A Snooze Runs Through It

If you love the excitement of watching golf, this Damon-Smith bore is right up your fairway

Smiling knowingly from beneath his shabby hat (which looks as though it has seen more than a few free bowls of soup), Smith is ideal in the well-worn role, but--to borrow songstress Loreena McKennitt's term for her sublime backing ensemble--he's also an idling Porsche, squelched into mannered behavior that can scarcely contain his ample reservoirs of charm and wit. (Note to producers: Let Smith direct Redford next time.)

He's the best of the bunch here, but the movie's detached rosiness adds a cumbersome handicap, as with Theron--whose every scene looks like springtime in a pantyliner commercial--and Damon, who is simply another diluted entry in a growing line of stand-ins (Hutton, Pitt, Fiennes) for the director himself.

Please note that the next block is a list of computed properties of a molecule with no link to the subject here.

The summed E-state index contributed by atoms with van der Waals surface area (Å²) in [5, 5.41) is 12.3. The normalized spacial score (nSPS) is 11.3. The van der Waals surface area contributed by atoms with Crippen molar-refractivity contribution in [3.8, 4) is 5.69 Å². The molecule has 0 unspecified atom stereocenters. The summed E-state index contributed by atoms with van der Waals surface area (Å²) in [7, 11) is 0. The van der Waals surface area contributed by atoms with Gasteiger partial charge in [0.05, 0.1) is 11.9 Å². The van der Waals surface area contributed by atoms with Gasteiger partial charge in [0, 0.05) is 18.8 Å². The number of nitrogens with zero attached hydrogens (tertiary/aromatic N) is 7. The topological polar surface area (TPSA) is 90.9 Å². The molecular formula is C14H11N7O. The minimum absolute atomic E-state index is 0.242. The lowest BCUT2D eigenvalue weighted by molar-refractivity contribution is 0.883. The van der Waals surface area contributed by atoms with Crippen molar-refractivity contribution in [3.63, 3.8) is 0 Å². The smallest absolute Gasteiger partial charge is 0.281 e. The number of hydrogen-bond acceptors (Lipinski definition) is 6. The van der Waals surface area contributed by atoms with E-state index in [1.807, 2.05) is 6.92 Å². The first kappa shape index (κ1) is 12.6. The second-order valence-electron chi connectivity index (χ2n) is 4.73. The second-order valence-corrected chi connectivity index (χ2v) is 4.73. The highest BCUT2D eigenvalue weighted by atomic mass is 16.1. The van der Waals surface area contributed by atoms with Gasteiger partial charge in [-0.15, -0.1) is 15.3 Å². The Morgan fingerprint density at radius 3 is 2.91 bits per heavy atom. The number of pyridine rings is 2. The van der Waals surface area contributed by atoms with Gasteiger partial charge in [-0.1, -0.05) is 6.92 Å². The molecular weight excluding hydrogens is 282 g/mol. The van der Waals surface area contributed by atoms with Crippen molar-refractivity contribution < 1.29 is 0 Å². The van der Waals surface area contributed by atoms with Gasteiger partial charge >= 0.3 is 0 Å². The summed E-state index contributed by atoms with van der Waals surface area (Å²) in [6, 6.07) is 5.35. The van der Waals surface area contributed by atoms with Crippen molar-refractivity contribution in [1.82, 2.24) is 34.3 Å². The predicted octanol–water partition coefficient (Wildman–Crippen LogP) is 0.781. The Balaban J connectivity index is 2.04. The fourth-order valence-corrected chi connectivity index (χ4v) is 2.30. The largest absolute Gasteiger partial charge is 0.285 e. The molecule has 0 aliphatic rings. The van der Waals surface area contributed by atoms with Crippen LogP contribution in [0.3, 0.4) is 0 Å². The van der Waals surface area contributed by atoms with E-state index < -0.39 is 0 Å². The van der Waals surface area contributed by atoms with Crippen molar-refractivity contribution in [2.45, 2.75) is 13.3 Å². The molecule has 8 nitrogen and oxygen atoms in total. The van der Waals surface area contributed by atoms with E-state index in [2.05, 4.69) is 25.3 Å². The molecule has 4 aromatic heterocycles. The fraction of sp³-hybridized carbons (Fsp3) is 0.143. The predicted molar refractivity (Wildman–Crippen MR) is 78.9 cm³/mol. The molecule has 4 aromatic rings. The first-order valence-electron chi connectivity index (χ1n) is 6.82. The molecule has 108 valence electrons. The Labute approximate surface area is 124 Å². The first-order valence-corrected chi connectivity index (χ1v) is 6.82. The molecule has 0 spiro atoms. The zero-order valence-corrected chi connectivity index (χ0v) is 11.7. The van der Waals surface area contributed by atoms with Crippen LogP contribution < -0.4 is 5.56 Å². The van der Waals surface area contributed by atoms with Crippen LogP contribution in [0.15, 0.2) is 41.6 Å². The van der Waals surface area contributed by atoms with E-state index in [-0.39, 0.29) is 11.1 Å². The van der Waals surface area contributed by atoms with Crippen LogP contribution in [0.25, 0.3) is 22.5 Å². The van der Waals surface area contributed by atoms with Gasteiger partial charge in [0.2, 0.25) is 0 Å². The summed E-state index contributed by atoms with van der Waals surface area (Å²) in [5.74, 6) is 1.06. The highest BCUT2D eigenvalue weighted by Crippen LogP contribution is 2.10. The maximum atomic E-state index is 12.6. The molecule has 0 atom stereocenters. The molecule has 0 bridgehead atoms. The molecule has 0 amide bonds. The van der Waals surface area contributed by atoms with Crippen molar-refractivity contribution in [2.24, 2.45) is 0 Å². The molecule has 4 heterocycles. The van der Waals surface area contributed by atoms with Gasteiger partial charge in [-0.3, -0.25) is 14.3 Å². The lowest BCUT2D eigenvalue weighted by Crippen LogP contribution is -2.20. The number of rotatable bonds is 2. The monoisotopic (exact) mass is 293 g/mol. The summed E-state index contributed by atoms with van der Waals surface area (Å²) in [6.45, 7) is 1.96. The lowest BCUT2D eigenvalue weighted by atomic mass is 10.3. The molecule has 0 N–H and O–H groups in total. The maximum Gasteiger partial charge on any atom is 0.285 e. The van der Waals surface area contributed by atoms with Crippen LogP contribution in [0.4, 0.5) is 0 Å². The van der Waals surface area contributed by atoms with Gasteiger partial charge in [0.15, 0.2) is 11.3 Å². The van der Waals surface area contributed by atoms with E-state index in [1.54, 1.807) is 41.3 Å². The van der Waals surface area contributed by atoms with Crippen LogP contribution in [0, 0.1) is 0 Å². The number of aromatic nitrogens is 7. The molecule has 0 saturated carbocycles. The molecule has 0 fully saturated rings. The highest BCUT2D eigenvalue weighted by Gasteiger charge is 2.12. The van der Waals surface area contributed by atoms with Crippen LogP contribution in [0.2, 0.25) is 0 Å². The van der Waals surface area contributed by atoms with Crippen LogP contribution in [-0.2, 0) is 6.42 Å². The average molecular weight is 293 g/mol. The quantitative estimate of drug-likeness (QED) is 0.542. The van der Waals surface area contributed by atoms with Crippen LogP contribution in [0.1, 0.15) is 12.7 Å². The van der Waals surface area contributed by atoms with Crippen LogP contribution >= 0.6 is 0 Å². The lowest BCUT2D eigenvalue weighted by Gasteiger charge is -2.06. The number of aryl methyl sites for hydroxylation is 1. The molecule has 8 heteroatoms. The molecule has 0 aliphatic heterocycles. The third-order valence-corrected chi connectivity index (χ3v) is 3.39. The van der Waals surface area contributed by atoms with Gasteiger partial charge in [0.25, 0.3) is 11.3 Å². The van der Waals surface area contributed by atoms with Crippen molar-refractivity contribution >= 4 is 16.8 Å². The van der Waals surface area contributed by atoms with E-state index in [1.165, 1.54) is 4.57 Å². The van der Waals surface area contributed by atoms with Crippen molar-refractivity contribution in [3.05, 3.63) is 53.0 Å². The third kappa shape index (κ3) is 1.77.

Like most of his films after the poignant Ordinary People and jovial Milagro Beanfield War--especially the interminable Horse Whisperer--Bagger Vance is a story of healing that shies away from its own soulful potential, cowering behind lush cinematography and immaculate production design. In essence, it's another pretty and polite story of a wrecked course's having its divots systematically replaced.

Is that a wedge in your pocket? Smith and Damon lose their grip in Bagger Vance.
Is that a wedge in your pocket? Smith and Damon lose their grip in Bagger Vance.

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